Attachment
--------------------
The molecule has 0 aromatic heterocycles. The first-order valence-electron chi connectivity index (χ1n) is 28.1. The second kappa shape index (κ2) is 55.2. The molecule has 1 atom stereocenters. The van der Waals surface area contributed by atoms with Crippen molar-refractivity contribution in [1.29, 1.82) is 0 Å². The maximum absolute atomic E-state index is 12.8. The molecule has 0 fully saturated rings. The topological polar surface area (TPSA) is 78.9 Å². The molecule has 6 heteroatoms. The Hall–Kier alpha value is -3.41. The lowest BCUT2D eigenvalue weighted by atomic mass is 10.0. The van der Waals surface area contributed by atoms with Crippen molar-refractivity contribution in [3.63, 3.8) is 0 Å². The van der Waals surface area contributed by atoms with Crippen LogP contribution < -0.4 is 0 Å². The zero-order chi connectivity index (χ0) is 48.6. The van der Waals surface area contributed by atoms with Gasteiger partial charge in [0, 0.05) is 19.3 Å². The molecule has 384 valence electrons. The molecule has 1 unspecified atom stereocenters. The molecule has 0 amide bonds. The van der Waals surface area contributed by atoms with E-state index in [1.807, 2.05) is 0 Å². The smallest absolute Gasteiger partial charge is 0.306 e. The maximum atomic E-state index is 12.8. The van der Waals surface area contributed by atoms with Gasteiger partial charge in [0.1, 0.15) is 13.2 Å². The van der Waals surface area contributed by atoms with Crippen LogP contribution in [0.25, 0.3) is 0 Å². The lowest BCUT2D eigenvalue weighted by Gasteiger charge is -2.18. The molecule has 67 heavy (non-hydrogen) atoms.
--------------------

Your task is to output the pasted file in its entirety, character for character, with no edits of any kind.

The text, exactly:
The molecule has 0 aromatic heterocycles. The first-order valence-electron chi connectivity index (χ1n) is 28.1. The second kappa shape index (κ2) is 55.2. The molecule has 1 atom stereocenters. The van der Waals surface area contributed by atoms with Crippen molar-refractivity contribution in [1.29, 1.82) is 0 Å². The maximum absolute atomic E-state index is 12.8. The molecule has 0 fully saturated rings. The topological polar surface area (TPSA) is 78.9 Å². The molecule has 6 heteroatoms. The Hall–Kier alpha value is -3.41. The lowest BCUT2D eigenvalue weighted by atomic mass is 10.0. The van der Waals surface area contributed by atoms with Crippen molar-refractivity contribution in [3.63, 3.8) is 0 Å². The van der Waals surface area contributed by atoms with Crippen LogP contribution < -0.4 is 0 Å². The zero-order chi connectivity index (χ0) is 48.6. The van der Waals surface area contributed by atoms with Gasteiger partial charge in [0, 0.05) is 19.3 Å². The molecule has 384 valence electrons. The molecule has 1 unspecified atom stereocenters. The molecule has 0 amide bonds. The van der Waals surface area contributed by atoms with E-state index in [1.807, 2.05) is 0 Å². The smallest absolute Gasteiger partial charge is 0.306 e. The maximum atomic E-state index is 12.8. The van der Waals surface area contributed by atoms with Gasteiger partial charge in [0.1, 0.15) is 13.2 Å². The van der Waals surface area contributed by atoms with Crippen LogP contribution in [0.25, 0.3) is 0 Å². The lowest BCUT2D eigenvalue weighted by Gasteiger charge is -2.18. The molecule has 67 heavy (non-hydrogen) atoms.